Helping Students Develop Resiliency

Helping Students Develop Resiliency Post COVID and Beyond

Christina N. Conolly, Lisa Katherine C. Cowan, & Lisa Coffey

Over this past year, we have heard repeated accounts of the traumatic impact of the pandemic on children and youth. From the countless lives lost, physical isolation from loved ones, absence of normal experiences, financial distress, and the myriad pressures on mental health, everyone has been impacted in some way by COVID-19. The concern has school districts wondering what can be done to support students and mitigate potential negative outcomes.


Importantly, while almost everyone has experienced increased stress during the pandemic, not everyone has experienced an acute traumatic event (i.e., death of a loved one due to COVID19). Helping all students regain their equilibrium, whether they have experienced mild stressors or more intense toxic stress or trauma, is a critical role for schools. One key strategy is to foster students’ resiliency. Resiliency is the ability to “bounce back” from adverse experiences, to learn from failure, to be motivated by challenges, and to believe in one’s own ability to handle stress and difficulties. The good news is that building resiliency is a natural function for the learning environment. It intersects with the basic elements of effective schooling, including curricula, skills development, and positive school climate, and fits under the multitiered systems of supports (MTSS) framework.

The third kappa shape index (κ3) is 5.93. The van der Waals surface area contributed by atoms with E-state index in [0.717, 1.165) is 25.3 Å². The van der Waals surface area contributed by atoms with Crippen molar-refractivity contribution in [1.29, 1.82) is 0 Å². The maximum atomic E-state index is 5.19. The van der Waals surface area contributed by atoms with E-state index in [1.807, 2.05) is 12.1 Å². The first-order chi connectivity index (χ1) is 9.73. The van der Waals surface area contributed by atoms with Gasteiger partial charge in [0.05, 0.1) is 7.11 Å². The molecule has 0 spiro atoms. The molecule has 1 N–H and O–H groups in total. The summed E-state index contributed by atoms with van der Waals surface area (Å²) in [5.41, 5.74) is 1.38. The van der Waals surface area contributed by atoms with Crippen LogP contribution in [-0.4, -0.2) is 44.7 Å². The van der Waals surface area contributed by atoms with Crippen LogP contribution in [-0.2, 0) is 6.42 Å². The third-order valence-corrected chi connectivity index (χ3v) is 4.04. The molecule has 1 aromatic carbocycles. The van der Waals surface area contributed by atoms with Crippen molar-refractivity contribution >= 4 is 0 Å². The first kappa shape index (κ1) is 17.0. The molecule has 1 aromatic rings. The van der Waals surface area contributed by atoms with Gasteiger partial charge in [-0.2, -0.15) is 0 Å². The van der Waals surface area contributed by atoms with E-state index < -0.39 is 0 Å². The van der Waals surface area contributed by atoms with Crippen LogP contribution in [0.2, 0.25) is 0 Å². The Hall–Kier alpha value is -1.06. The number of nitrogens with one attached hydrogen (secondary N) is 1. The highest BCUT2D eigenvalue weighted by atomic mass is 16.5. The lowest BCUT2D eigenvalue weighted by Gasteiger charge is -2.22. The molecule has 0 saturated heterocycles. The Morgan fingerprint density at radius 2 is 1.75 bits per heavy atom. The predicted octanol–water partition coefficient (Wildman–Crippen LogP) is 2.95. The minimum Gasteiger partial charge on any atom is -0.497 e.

Create positive school climates

Creating welcoming, inclusive school environments where all students feel respected, engaged, and safe provides the foundation for resilience and learning. Students do best when they feel they belong, are valued, and know how to get help when they need it. Key components include fostering healthy, trusting relationships between students and adults, implementing positive behavioral supports and discipline, engaging families in a meaningful way, establishing a culture of shared responsibility and opportunity, and ensuring access to needed mental health services. Train staff members to reinforce emotional intelligence, praise students for successes or progress toward success, and avoid judgmental or harsh criticism for failure.


Teach students how to cope with negative experiences